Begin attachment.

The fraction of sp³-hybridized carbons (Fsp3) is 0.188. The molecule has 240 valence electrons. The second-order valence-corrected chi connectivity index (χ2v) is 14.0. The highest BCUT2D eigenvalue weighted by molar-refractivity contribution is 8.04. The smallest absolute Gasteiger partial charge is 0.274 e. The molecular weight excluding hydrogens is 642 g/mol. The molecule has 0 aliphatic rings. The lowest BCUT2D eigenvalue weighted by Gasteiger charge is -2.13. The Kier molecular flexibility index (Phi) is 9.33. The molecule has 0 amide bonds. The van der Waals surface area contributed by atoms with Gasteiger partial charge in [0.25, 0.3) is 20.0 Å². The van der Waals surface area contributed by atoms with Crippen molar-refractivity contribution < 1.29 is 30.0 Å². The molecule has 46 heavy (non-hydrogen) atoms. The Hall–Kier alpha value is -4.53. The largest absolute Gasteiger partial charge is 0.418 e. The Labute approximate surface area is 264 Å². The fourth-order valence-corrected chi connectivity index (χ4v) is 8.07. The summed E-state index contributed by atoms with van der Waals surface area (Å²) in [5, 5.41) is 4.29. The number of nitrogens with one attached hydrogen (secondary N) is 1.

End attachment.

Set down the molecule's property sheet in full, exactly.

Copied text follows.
The fraction of sp³-hybridized carbons (Fsp3) is 0.188. The molecule has 240 valence electrons. The second-order valence-corrected chi connectivity index (χ2v) is 14.0. The highest BCUT2D eigenvalue weighted by molar-refractivity contribution is 8.04. The smallest absolute Gasteiger partial charge is 0.274 e. The molecular weight excluding hydrogens is 642 g/mol. The molecule has 0 aliphatic rings. The lowest BCUT2D eigenvalue weighted by Gasteiger charge is -2.13. The Kier molecular flexibility index (Phi) is 9.33. The molecule has 0 amide bonds. The van der Waals surface area contributed by atoms with Gasteiger partial charge in [0.25, 0.3) is 20.0 Å². The van der Waals surface area contributed by atoms with Crippen molar-refractivity contribution < 1.29 is 30.0 Å². The molecule has 46 heavy (non-hydrogen) atoms. The Hall–Kier alpha value is -4.53. The largest absolute Gasteiger partial charge is 0.418 e. The Labute approximate surface area is 264 Å². The fourth-order valence-corrected chi connectivity index (χ4v) is 8.07. The summed E-state index contributed by atoms with van der Waals surface area (Å²) in [5, 5.41) is 4.29. The number of nitrogens with one attached hydrogen (secondary N) is 1.